The most important health facts every woman should know

Posted on May 15, 2015

In celebration of the 16th annual National Women’s Health Week, May 10-16, we’re taking a closer look the health facts that all women need to know now.

The issues that affect you and what you can do about them.

Men and women are different. Ask any couple that has been together for a long time, and they can probably write a book on the subject. But the differences don’t stop at personalities — certain medical conditions affect women differently than men. Let’s take a look at the health facts that all women need to know, now.

On average, women live longer than men.

At first, this sounds like good news. But, it’s estimated that 50% of women over the age of 75 live an isolated existence. And 90% of nursing home residents are women. The majority of these women suffer from chronic health issues or substance abuse from depression. No matter where you are in your life, it’s important to start taking preventative measures, not only with your physical health but with your emotional health as well. Devote time to your loved ones. Cultivate positive relationships. Stay social.

Heart disease is the leading cause of death in women.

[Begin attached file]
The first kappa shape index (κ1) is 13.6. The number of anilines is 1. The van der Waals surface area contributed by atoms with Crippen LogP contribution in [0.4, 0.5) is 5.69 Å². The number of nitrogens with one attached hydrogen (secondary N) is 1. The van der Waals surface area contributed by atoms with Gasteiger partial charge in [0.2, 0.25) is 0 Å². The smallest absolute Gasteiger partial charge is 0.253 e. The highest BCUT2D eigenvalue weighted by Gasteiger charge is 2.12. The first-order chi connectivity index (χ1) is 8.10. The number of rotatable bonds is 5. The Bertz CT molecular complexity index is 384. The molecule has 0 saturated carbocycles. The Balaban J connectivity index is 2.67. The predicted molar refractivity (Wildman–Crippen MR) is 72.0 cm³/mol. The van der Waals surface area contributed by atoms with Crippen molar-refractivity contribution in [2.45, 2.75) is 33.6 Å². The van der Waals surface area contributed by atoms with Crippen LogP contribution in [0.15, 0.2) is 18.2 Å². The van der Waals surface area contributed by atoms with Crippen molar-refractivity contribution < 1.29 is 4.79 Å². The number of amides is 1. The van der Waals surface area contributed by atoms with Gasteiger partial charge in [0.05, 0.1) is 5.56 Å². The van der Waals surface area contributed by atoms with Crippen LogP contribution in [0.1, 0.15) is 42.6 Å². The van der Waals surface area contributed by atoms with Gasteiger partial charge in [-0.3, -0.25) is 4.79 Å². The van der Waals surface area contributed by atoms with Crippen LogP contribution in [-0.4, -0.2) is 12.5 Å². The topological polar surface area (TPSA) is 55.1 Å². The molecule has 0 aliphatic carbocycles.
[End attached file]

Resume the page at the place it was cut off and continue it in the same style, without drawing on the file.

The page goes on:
Not only is heart disease the leading cause of death, but it’s also the leading cause of premature death. One reason could be that heart disease goes undiagnosed in women more often than in men. For example, during a heart attack, some women may not feel chest pain. Instead, their symptoms might include:

  • Nausea
  • Vomiting
  • Jaw pain
  • Shoulder ache
  • Shortness of breath

If you suffer from any of these symptoms, call your doctor immediately. Maybe it’s just a sore shoulder, but it could be something much worse. Don’t risk it.

Breast cancer is the most common cancer in women.

Breast cancer is no longer a death sentence due to the various successful treatment options. Still, it’s important to check your breasts regularly via self-examination as well as with your doctor. The sooner breast cancer is detected, the better your chances are for survival.

Lung cancer is the leading cause of cancer death in women.

Although breast cancer is the most common cancer in women, lung cancer kills more women. The best defense against lung cancer is not smoking. However, the number of female non-smokers diagnosed with lung cancer is rising. Most women are diagnosed with adenocarcinoma — a form of cancer with symptoms that usually don’t appear until its later stages, making it even more dangerous. Talk to your doctor immediately if you have any of the following symptoms:

  • A persistent cough or sore throat
  • Chest pain
  • Shortness of breath
  • Weakness
  • Loss of appetite

Thyroid disorders are much more common in women than in men.

The thyroid gland controls all of the metabolic processes in your body. Disorders of the thyroid range from small to large and present various symptoms depending on the type of disorder.